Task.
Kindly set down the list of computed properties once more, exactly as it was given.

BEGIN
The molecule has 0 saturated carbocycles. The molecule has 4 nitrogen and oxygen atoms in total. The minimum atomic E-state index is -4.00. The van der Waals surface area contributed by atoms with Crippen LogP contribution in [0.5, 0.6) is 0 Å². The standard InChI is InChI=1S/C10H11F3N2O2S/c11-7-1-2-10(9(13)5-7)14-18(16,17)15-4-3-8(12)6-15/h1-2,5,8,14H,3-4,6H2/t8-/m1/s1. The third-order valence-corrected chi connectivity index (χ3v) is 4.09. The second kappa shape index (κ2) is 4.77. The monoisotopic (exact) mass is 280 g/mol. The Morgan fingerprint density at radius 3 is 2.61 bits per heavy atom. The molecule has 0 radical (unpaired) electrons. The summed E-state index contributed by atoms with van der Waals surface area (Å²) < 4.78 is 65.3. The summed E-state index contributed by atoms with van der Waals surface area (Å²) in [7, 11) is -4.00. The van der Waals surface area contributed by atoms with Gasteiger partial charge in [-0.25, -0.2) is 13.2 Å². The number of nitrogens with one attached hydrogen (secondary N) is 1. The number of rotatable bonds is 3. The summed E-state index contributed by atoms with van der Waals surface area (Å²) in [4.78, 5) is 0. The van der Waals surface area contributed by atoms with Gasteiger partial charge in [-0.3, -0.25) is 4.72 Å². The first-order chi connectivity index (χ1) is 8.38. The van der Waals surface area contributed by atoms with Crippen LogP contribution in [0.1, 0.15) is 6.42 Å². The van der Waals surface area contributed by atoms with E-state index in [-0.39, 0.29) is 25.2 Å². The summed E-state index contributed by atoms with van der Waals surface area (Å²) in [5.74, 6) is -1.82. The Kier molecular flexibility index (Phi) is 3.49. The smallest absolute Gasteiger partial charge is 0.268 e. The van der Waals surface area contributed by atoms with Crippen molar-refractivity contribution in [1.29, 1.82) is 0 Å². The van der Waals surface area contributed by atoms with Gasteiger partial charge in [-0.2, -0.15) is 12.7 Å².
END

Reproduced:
The molecule has 0 saturated carbocycles. The molecule has 4 nitrogen and oxygen atoms in total. The minimum atomic E-state index is -4.00. The van der Waals surface area contributed by atoms with Crippen LogP contribution in [0.5, 0.6) is 0 Å². The standard InChI is InChI=1S/C10H11F3N2O2S/c11-7-1-2-10(9(13)5-7)14-18(16,17)15-4-3-8(12)6-15/h1-2,5,8,14H,3-4,6H2/t8-/m1/s1. The third-order valence-corrected chi connectivity index (χ3v) is 4.09. The second kappa shape index (κ2) is 4.77. The monoisotopic (exact) mass is 280 g/mol. The Morgan fingerprint density at radius 3 is 2.61 bits per heavy atom. The molecule has 0 radical (unpaired) electrons. The summed E-state index contributed by atoms with van der Waals surface area (Å²) < 4.78 is 65.3. The summed E-state index contributed by atoms with van der Waals surface area (Å²) in [7, 11) is -4.00. The van der Waals surface area contributed by atoms with Gasteiger partial charge in [-0.25, -0.2) is 13.2 Å². The number of nitrogens with one attached hydrogen (secondary N) is 1. The number of rotatable bonds is 3. The summed E-state index contributed by atoms with van der Waals surface area (Å²) in [4.78, 5) is 0. The van der Waals surface area contributed by atoms with Gasteiger partial charge in [-0.3, -0.25) is 4.72 Å². The first-order chi connectivity index (χ1) is 8.38. The van der Waals surface area contributed by atoms with Crippen LogP contribution in [0.1, 0.15) is 6.42 Å². The van der Waals surface area contributed by atoms with E-state index in [-0.39, 0.29) is 25.2 Å². The summed E-state index contributed by atoms with van der Waals surface area (Å²) in [5.74, 6) is -1.82. The Kier molecular flexibility index (Phi) is 3.49. The smallest absolute Gasteiger partial charge is 0.268 e. The van der Waals surface area contributed by atoms with Crippen molar-refractivity contribution in [1.29, 1.82) is 0 Å². The van der Waals surface area contributed by atoms with Gasteiger partial charge in [-0.2, -0.15) is 12.7 Å².